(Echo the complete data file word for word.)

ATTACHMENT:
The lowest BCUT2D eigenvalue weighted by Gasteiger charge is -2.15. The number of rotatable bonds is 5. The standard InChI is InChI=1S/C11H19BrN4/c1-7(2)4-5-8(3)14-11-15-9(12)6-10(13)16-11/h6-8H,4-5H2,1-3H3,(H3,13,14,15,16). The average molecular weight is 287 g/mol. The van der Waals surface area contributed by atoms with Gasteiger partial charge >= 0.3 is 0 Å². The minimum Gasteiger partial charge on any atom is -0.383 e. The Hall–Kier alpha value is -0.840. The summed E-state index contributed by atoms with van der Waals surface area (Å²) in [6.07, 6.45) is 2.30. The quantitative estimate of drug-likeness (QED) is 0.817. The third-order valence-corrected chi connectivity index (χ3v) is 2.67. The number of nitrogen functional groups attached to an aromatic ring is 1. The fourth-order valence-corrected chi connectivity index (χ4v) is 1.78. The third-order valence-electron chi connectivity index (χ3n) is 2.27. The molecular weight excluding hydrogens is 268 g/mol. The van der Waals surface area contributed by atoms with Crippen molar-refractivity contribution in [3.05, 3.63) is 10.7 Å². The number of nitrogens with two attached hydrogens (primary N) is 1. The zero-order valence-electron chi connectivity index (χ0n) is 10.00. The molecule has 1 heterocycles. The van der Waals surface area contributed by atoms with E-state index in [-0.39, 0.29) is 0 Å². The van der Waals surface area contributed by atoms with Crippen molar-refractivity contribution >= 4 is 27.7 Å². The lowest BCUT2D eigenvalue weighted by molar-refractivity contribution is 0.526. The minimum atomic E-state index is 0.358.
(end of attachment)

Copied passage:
The lowest BCUT2D eigenvalue weighted by Gasteiger charge is -2.15. The number of rotatable bonds is 5. The standard InChI is InChI=1S/C11H19BrN4/c1-7(2)4-5-8(3)14-11-15-9(12)6-10(13)16-11/h6-8H,4-5H2,1-3H3,(H3,13,14,15,16). The average molecular weight is 287 g/mol. The van der Waals surface area contributed by atoms with Gasteiger partial charge >= 0.3 is 0 Å². The minimum Gasteiger partial charge on any atom is -0.383 e. The Hall–Kier alpha value is -0.840. The summed E-state index contributed by atoms with van der Waals surface area (Å²) in [6.07, 6.45) is 2.30. The quantitative estimate of drug-likeness (QED) is 0.817. The third-order valence-corrected chi connectivity index (χ3v) is 2.67. The number of nitrogen functional groups attached to an aromatic ring is 1. The fourth-order valence-corrected chi connectivity index (χ4v) is 1.78. The third-order valence-electron chi connectivity index (χ3n) is 2.27. The molecular weight excluding hydrogens is 268 g/mol. The van der Waals surface area contributed by atoms with Crippen molar-refractivity contribution in [3.05, 3.63) is 10.7 Å². The number of nitrogens with two attached hydrogens (primary N) is 1. The zero-order valence-electron chi connectivity index (χ0n) is 10.00. The molecule has 1 heterocycles. The van der Waals surface area contributed by atoms with E-state index in [-0.39, 0.29) is 0 Å². The van der Waals surface area contributed by atoms with Crippen molar-refractivity contribution >= 4 is 27.7 Å². The lowest BCUT2D eigenvalue weighted by molar-refractivity contribution is 0.526. The minimum atomic E-state index is 0.358.